Rock gnome lichen (Gymnoderma lineare) monitoring assessment, southern Appalachian Mountains, 1983–2008
Rock gnome lichen (Gymnoderma lineare [Evans] Yoshimura and Sharp) was listed as a federally endangered species in 1995. It is endemic to the southern Appalachian Mountains, with most known populations occurring in North Carolina, where it grows on vertical rock faces in the fog zone above an elevation of 1,525 meters or in humid, deep river gorges. Threats to the species include recreational use of habitat by hikers, climbers and sightseers; collectors; changes in microclimate due to loss of Fraser fir (Abies fraseri) to the exotic pest balsam woolly adelgid (Adelges piceae); air pollution; and climate change. Quantified estimates of population size are limited in number and only are available from 1983 to 2008. They show that known rock gnome populations increased in number during this period and increased in size from 1996 to 2008. The period of increase coincided with negative trends in nitrogen and sulfur deposition, stable precipitation and streamflow, and a positive trend in air temperature. Populations may have been afforded greater protection from recreational activities and collectors during this time. Specific incidents of population decline were associated with a high streamflow event and loss of shade owing to a fallen Fraser fir. Although the outlook for rock gnome lichen seems to have improved through 2008, threats from climate change and increasing human activity likely are increasing.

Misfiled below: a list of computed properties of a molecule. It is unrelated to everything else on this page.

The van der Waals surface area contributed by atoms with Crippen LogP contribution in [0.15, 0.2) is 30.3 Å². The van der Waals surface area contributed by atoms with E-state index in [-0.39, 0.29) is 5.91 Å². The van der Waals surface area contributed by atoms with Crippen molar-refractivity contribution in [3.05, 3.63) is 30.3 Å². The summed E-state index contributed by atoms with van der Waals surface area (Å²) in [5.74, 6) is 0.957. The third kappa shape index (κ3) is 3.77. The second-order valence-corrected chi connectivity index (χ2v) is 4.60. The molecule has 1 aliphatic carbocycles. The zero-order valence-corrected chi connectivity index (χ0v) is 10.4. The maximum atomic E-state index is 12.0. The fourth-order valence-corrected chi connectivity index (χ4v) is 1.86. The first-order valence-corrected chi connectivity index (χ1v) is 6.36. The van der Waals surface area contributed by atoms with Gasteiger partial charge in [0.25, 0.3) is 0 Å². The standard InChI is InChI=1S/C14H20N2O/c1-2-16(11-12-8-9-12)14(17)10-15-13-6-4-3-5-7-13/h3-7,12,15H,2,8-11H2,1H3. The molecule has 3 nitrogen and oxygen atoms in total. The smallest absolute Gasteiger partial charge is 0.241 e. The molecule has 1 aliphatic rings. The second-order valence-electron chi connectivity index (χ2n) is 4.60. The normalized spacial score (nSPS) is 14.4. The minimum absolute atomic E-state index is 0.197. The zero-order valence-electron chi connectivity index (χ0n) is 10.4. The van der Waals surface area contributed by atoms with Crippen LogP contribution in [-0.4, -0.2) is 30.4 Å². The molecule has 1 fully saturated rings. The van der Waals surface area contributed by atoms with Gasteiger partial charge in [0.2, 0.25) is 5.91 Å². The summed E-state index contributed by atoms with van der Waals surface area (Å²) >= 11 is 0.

|Rock gnome lichen (Gymnoderma lineare) monitoring assessment, southern Appalachian Mountains, 1983–2008
|USGS Numbered Series
|USGS Publications Warehouse
|Forest and Rangeland Ecosystem Science Center